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Utah State aims to launch center in honor of Stephen Covey

Published: Tuesday, Sept. 1 2015 10:30 p.m. MDT

The flag flies at half-staff at the corporate offices of FranklinCovey Monday, July 16, 2012, in honor of Stephen R. Covey, co-founder and former vice-chairman and director of FranklinCovey who passed away due to residual effects of a bicycle accident suffered this past April. He was 79 years old. (Scott G Winterton, Deseret News) The flag flies at half-staff at the corporate offices of FranklinCovey Monday, July 16, 2012, in honor of Stephen R. Covey, co-founder and former vice-chairman and director of FranklinCovey who passed away due to residual effects of a bicycle accident suffered this past April. He was 79 years old. (Scott G Winterton, Deseret News)

LOGAN, Utah — Utah State University officials are trying to raise funds to launch a leadership center named after Stephen Covey, who died earlier this month of complications from a Provo bicycle accident.

Covey, a motivational speaker and author of the best-selling "The 7 Habits of Highly Effective People," was appointed as the first presidential chair in leadership at USU's Jon M. Huntsman School of Business in 2010.

A research professor under the appointment, he donated his salary back to the school to go toward establishing a Stephen R. Covey Center for Leadership.

Kenneth Snyder, executive dean of the business school, told Logan's Herald Journal that it would take at least $10 million in donations to launch the center.

"We want the center to be a legacy to the life and work of Dr. Covey," Snyder wrote by email. "This fits well with our student-oriented focus, because Dr. Covey was so student-oriented."

Author and motivational speaker Stephen Covey, who died Monday, is the subject of a tribute by Clayton Christensen, author and professor at Harvard Business School. (Deseret News Archives) Author and motivational speaker Stephen Covey, who died Monday, is the subject of a tribute by Clayton Christensen, author and professor at Harvard Business School. (Deseret News Archives)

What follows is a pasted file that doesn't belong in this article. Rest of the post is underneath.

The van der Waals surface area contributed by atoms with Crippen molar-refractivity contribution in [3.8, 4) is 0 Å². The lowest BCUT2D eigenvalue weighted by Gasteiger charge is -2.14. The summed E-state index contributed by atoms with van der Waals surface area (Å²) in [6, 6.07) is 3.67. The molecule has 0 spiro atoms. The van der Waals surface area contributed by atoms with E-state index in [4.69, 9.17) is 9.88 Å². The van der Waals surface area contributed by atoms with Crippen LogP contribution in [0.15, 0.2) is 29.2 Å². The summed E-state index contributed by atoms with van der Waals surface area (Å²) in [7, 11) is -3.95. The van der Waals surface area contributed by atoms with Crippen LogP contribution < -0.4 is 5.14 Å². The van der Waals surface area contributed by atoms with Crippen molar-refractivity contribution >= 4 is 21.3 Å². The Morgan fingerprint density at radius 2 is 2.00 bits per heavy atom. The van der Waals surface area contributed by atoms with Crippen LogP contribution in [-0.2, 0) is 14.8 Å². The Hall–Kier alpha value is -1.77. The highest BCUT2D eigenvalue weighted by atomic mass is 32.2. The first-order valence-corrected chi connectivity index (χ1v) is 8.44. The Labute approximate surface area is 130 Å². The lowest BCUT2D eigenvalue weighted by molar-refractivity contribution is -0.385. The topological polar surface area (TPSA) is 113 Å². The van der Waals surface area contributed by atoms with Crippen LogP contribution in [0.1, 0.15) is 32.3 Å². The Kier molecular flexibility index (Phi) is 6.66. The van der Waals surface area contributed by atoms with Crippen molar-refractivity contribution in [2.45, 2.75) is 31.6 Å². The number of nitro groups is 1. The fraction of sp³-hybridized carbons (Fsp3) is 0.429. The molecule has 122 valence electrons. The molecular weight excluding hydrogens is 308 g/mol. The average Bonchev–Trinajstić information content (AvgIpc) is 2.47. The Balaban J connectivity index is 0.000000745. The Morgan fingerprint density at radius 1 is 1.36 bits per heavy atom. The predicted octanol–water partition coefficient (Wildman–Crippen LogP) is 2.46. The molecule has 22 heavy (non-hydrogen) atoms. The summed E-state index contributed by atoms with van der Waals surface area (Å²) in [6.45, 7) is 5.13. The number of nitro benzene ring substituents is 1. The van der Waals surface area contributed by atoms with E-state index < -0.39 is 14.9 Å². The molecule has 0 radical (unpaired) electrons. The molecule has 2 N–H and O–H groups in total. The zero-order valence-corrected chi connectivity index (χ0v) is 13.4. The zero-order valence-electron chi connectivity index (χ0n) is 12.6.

There have been a few small donations so far, he added, but officials will not announce detailed plans until they have commitments in place for the $10 million.

"A lot will be determined by the donors who provide funding," Snyder wrote. "Until we work out actual gift agreements, it is difficult to say what it will be."

The business school also has started a search for Covey's replacement. His successor will be selected by either a search committee or by "special appointment" that would require the approval of the USU president and provost, Snyder said.

"As with Dr. Covey, we want someone who is a prominent thought leader in both academic and professional circles," he wrote. "We have had some preliminary discussions regarding this position. It may take some time to recruit the right person."

Covey, who died July 16 at the age of 79, was considered a pioneer in the self-help genre aimed at helping readers become more productive in their lives. His "The 7 Habits of Highly Effective People" sold more than 20 million copies in 38 languages.

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